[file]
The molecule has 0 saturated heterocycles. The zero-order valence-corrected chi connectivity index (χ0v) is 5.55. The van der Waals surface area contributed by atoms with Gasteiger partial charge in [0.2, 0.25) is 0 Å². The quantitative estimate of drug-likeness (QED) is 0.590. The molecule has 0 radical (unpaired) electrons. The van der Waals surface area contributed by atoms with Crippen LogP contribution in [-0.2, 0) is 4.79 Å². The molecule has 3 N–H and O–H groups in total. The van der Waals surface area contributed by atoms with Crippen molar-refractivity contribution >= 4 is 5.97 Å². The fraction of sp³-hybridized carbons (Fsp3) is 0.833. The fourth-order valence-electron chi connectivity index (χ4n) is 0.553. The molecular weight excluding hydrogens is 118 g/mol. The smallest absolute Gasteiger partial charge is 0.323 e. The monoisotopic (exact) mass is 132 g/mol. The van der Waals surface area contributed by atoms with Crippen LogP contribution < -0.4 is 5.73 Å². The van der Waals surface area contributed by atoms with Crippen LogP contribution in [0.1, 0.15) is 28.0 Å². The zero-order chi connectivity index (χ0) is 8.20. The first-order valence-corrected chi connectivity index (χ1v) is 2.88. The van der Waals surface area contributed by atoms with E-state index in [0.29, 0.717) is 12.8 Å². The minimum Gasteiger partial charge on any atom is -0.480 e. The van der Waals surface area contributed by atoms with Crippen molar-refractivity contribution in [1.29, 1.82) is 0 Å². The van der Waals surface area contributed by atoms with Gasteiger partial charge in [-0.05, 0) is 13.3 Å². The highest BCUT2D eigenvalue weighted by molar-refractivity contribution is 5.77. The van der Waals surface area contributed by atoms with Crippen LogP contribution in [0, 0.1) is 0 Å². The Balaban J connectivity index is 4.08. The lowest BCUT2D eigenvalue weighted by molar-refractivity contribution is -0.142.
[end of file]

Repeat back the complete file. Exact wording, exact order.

The molecule has 0 saturated heterocycles. The zero-order valence-corrected chi connectivity index (χ0v) is 5.55. The van der Waals surface area contributed by atoms with Gasteiger partial charge in [0.2, 0.25) is 0 Å². The quantitative estimate of drug-likeness (QED) is 0.590. The molecule has 0 radical (unpaired) electrons. The van der Waals surface area contributed by atoms with Crippen LogP contribution in [-0.2, 0) is 4.79 Å². The molecule has 3 N–H and O–H groups in total. The van der Waals surface area contributed by atoms with Crippen molar-refractivity contribution >= 4 is 5.97 Å². The fraction of sp³-hybridized carbons (Fsp3) is 0.833. The fourth-order valence-electron chi connectivity index (χ4n) is 0.553. The molecular weight excluding hydrogens is 118 g/mol. The smallest absolute Gasteiger partial charge is 0.323 e. The monoisotopic (exact) mass is 132 g/mol. The van der Waals surface area contributed by atoms with Crippen LogP contribution < -0.4 is 5.73 Å². The van der Waals surface area contributed by atoms with Crippen LogP contribution in [0.1, 0.15) is 28.0 Å². The zero-order chi connectivity index (χ0) is 8.20. The first-order valence-corrected chi connectivity index (χ1v) is 2.88. The van der Waals surface area contributed by atoms with E-state index in [0.29, 0.717) is 12.8 Å². The minimum Gasteiger partial charge on any atom is -0.480 e. The van der Waals surface area contributed by atoms with Crippen molar-refractivity contribution in [1.29, 1.82) is 0 Å². The van der Waals surface area contributed by atoms with Gasteiger partial charge in [-0.05, 0) is 13.3 Å². The highest BCUT2D eigenvalue weighted by molar-refractivity contribution is 5.77. The van der Waals surface area contributed by atoms with Crippen LogP contribution in [0, 0.1) is 0 Å². The Balaban J connectivity index is 4.08. The lowest BCUT2D eigenvalue weighted by molar-refractivity contribution is -0.142.